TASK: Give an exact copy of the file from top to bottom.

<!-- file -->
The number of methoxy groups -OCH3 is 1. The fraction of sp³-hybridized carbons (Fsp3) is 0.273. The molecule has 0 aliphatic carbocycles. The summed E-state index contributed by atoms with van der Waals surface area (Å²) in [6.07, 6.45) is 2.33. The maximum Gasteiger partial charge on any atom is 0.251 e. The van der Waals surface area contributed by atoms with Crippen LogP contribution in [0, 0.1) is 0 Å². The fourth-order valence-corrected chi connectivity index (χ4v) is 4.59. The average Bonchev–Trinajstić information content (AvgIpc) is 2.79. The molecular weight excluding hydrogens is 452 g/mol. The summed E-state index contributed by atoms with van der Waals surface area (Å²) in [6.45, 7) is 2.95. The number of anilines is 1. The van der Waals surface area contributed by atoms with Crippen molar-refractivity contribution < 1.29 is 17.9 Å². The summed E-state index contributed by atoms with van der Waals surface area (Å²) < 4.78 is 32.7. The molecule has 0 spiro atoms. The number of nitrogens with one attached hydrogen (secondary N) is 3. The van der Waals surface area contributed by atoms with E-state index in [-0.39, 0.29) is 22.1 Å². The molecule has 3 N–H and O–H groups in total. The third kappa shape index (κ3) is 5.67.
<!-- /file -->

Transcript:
The number of methoxy groups -OCH3 is 1. The fraction of sp³-hybridized carbons (Fsp3) is 0.273. The molecule has 0 aliphatic carbocycles. The summed E-state index contributed by atoms with van der Waals surface area (Å²) in [6.07, 6.45) is 2.33. The maximum Gasteiger partial charge on any atom is 0.251 e. The van der Waals surface area contributed by atoms with Crippen LogP contribution in [0, 0.1) is 0 Å². The fourth-order valence-corrected chi connectivity index (χ4v) is 4.59. The average Bonchev–Trinajstić information content (AvgIpc) is 2.79. The molecular weight excluding hydrogens is 452 g/mol. The summed E-state index contributed by atoms with van der Waals surface area (Å²) in [6.45, 7) is 2.95. The number of anilines is 1. The van der Waals surface area contributed by atoms with Crippen molar-refractivity contribution < 1.29 is 17.9 Å². The summed E-state index contributed by atoms with van der Waals surface area (Å²) < 4.78 is 32.7. The molecule has 0 spiro atoms. The number of nitrogens with one attached hydrogen (secondary N) is 3. The van der Waals surface area contributed by atoms with E-state index in [-0.39, 0.29) is 22.1 Å². The molecule has 3 N–H and O–H groups in total. The third kappa shape index (κ3) is 5.67.